Posted in Uncategorized on January 5, 2015 by lisadiakova

For some they are probably
handsome young men
smiling widely, as in some bright
photographed moment
once long ago; for others,
tough, demanding women
uncompromising in the rigor
of their wishes; and others,
solid, manly girls who go sweet,
soft in the seclusions of an embrace;
and still for others, perhaps,
a no-longer doddering mix
of mothers all looking alike,
grown young again and more lovely
than all the other women
whose arms ever held their sons.

“‘Carl, Carl,’ they called,” my father said
describing his having nearly died.
“They were burlesque girls, looked like
Sally Rand, but without her fans. I could see
right through their gowns, could see it all
because the light was so bright,
and they were drifting all around me calling
but couldn’t see me. ‘Carl, Carl.’
‘I’m right here,’ I said. But they couldn’t see me.”
And when my mother ran to the door
screaming that he was turning blue,
an orderly picked up a 200 pound oxygen tank
and ran down the hall with it,
and soon Daddy was back in his bed.

This was in 1950, and I was three.
But I heard the story often—
years before the slick God-hucksters
started packaging those ladies and their light,
turning that one last comforting fling
before the brain shuts down for good—
or thinks it’s shutting down—a final
orgasmic flash in the face of extinction
and decay, one more moment
with the angels of our bliss—turning
a last rapture’s gold and glowing grace,
life’s final affirmation,
worthless, turning it into the nightmare
of perpetuation and monotony, worse
even than that shackled stupor
of old Eden…unless, unless
all memory of sense and touch,
that thrill of flesh,
was erased in those high,
terrible hospitals of heaven
where white robes moving
with angelic speed
and knives bright
as the morning star
lobotomized away
all we’d ever loved.

Miami Art Week Begins

Posted in Uncategorized with tags , , , , , on December 2, 2014 by lisadiakova

I kicked off Miami Art Week by visiting Peter Kappa’s Open Studio, which gave me a chance to see his newest work firsthand. I’m always excited to see Kappa’s new creations. He’s a very real artist–honest, intelligent–and it shows in his work. You can check him out at Here are some pictures.

DSC_1157 DSC_1432DSC_1200DSC_1212DSC_1258DSC_1276 DSC_1341  DSC_1352  DSC_1449DSC_1387DSC_1216DSC_1244

Nascondino, Opening Nov. 15th

Posted in Uncategorized with tags , , , , , , , , on November 6, 2014 by lisadiakova

Hello Everybody,

I’m excited to share Nascondino, my new collection of artwork.  The opening reception will take place on November 15th at Gallery 212 Miami in the Wynwood Arts District. The address is 2407 NW 2nd Ave. Miami, FL 33127. Come by between 7-9 pm so I can meet you!

Nascondino Flyer Gallery Solo Show Lisa Diakova

Prodigal Poem

Posted in Uncategorized with tags , , , on October 23, 2014 by lisadiakova

I seem to lose this poem over and over. I forget its name… I fish through the internet rivers, read dozens of Sharon Olds poems that aren’t “the one.” So I’ve decided to make it a bed here, a place where it can perform a million times–like a senile mind that retells a story each time as though it’s the first.

The Takers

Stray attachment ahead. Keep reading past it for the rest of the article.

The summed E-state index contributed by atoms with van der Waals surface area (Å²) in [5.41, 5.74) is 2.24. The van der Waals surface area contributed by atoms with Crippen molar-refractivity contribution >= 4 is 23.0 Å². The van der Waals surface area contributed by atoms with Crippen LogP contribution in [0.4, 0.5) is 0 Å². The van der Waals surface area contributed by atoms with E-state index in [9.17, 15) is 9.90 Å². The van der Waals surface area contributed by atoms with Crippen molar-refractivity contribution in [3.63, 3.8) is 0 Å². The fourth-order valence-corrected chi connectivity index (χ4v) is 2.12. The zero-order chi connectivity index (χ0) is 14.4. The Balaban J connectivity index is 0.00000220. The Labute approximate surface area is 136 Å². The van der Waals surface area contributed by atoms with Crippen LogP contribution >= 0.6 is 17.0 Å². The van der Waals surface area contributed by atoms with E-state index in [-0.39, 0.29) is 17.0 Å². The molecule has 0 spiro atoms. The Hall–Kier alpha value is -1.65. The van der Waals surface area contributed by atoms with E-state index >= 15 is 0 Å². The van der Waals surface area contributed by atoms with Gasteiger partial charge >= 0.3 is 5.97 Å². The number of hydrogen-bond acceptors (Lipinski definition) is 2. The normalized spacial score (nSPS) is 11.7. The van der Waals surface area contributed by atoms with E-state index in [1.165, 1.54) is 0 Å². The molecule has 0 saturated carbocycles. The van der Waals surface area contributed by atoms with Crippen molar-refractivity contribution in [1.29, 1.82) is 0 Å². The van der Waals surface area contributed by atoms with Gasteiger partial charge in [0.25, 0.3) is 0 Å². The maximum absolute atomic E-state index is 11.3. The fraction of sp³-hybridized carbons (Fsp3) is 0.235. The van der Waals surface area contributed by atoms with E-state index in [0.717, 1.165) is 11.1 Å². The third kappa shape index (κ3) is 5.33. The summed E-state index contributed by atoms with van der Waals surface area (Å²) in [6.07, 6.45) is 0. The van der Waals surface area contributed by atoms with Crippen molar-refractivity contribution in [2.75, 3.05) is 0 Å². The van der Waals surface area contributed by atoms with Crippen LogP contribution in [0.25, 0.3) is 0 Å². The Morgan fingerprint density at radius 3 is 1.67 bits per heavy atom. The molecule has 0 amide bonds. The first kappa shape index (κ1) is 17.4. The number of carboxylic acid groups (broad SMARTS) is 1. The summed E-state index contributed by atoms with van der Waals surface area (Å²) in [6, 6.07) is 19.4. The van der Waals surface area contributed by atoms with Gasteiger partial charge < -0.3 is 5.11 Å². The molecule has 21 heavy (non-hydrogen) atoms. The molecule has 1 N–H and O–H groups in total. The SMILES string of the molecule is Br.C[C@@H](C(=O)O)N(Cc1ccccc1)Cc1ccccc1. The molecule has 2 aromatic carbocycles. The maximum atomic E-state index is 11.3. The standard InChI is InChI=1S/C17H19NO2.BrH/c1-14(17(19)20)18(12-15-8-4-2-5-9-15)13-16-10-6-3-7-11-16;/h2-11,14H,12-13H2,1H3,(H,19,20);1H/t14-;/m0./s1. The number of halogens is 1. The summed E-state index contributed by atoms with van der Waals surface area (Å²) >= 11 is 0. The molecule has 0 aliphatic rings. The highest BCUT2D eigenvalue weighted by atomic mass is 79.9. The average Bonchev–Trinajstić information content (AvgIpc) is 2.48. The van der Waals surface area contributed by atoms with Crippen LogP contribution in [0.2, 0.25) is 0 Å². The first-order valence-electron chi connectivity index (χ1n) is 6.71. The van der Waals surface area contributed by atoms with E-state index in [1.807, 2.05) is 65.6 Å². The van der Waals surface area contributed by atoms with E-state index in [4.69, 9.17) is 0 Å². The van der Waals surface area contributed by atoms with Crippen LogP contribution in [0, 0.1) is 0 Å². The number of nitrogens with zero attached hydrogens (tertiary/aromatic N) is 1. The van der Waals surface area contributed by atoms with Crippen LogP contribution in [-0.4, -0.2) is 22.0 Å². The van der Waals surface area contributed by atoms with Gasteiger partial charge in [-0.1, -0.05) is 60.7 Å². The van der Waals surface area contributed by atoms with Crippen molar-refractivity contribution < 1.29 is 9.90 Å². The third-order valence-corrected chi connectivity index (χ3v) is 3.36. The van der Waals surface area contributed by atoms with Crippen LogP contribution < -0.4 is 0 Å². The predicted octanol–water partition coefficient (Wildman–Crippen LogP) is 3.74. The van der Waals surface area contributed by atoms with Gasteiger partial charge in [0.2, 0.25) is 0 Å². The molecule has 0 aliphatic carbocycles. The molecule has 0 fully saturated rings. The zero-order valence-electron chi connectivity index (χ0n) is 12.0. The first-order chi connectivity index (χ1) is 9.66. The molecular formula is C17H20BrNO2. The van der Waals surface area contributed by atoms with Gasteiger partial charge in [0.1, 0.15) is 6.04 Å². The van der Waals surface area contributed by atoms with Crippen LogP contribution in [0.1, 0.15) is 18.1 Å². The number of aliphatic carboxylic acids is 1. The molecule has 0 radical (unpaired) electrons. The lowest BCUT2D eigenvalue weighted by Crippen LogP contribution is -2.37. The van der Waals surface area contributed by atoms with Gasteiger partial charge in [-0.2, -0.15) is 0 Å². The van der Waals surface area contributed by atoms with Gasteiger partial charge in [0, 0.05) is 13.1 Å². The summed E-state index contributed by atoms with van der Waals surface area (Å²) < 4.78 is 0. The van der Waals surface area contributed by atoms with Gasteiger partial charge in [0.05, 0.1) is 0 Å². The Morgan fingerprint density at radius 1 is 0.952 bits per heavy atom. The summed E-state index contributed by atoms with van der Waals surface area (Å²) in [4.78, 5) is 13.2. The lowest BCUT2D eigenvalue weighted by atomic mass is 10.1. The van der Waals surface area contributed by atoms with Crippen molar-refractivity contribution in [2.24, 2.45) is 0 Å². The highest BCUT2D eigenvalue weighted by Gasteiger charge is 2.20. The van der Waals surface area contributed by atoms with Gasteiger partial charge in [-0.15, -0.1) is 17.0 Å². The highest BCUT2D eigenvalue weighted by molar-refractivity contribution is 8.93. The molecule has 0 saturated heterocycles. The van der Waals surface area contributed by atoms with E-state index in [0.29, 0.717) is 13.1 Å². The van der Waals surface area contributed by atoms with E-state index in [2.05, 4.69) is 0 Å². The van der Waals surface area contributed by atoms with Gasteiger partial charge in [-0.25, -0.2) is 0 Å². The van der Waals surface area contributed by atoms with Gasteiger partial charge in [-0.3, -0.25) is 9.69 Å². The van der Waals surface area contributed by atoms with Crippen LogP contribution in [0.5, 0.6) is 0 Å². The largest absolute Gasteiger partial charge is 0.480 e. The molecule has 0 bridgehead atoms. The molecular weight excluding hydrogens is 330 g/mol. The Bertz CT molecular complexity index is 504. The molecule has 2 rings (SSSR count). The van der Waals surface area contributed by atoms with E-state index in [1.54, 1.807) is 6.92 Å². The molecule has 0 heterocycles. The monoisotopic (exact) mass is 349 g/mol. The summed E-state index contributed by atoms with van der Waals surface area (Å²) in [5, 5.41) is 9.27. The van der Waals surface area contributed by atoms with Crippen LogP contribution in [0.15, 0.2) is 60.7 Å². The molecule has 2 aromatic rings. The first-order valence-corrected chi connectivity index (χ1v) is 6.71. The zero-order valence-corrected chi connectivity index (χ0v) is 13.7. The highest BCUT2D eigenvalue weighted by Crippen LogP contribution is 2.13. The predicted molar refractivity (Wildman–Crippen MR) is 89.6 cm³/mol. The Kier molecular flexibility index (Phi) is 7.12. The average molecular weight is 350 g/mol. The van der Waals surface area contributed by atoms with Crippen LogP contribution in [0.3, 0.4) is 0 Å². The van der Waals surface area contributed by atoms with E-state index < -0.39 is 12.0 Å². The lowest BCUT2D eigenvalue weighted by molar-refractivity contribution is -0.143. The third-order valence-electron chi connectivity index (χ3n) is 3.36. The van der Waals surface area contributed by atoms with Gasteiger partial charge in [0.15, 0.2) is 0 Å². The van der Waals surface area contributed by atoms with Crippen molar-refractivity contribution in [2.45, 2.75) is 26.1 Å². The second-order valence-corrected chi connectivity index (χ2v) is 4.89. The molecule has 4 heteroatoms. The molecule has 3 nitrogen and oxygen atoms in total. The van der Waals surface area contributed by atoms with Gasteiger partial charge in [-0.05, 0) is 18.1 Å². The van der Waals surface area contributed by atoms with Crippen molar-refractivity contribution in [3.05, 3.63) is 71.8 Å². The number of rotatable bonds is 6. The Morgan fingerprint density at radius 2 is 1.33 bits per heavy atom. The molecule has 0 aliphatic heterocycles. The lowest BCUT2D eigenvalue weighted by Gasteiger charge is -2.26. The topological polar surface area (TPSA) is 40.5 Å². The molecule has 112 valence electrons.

By Sharon Olds

Hitler entered Paris the way my
sister entered my room at night,
sat astride me, squeezed me with her knees,
held her thumbnails to the skin of my wrists and
peed on me, knowing Mother would
never believe my story. It was very
silent, her dim face above me
gleaming in the shadows, the dark gold
smell of her urine spreading through the room, its
heat boiling on my legs, my small
pelvis wet. When the hissing stopped, when the
hole had been scorched in my body, I lay
crisp and charred with shame and felt her
skin glitter in the air, her dark
gold pleasure unfold as he stood over
Napoleon’s tomb and murmured This is the
finest moment of my life

The Company of Books

Posted in Uncategorized with tags , , , , , on November 23, 2013 by lisadiakova
Keith Haring

Keith Haring (Photo credit: Simonetta Di Zanutto)

I’ve just come up for air after completing a few major projects over the previous weeks. Yesterday was an especially difficult day, and now I sit here resurrected turning to the words in Keith Haring’s journals for new breath.

I am comforted by written words. The very nature of their existence is sweet to me: that they are there… In order. In print. For me to see, for you to see. Plain evidence of thought.

I’ve felt a little isolated the past few days. The wave hit me strong, possibly because I am not completely accustomed to the culture that surrounds me. Or perhaps it is the culture that is just not accustomed to me. I guess that’s normal. I’ve never really been accustomed anywhere, but I feel a little homesick, even though I am supposedly “home.” It’s something I struggle with–the concept of home. Fiona Apple’s words come to mind: “Home is where my habits have a habitat.” I think that home is somewhere inside of me. People peek through the windows when the curtains are drawn. Few have their own key.

Miami is a very emotional city and sometimes it seems I can’t do a darn thing without upsetting the natural order of someone’s life. It’s too much responsibility and at the same time, utter nonsense. It puzzles me, but it happens often, so I’ve stopped caring. I combat this frustration by seeking the company of books. It’s the only thing that makes sense today. A few hours ago I felt like a freak, and now I find comfort in a passage written 35 years ago.

Haring writes:
I am me. I may look like you, but if you take a closer look you will realize that I am nothing like you at all. I am very different. I see things through a completely different perspective because in my life I had experiences that you didn’t have, and I’ve lived places and seen places and experienced life from a completely different point of view than you have. I may be wearing the same shoes and the same haircut, but that gives you no right to have any preconceived notions about what I am or who I am.

You don’t even know me.
You never will.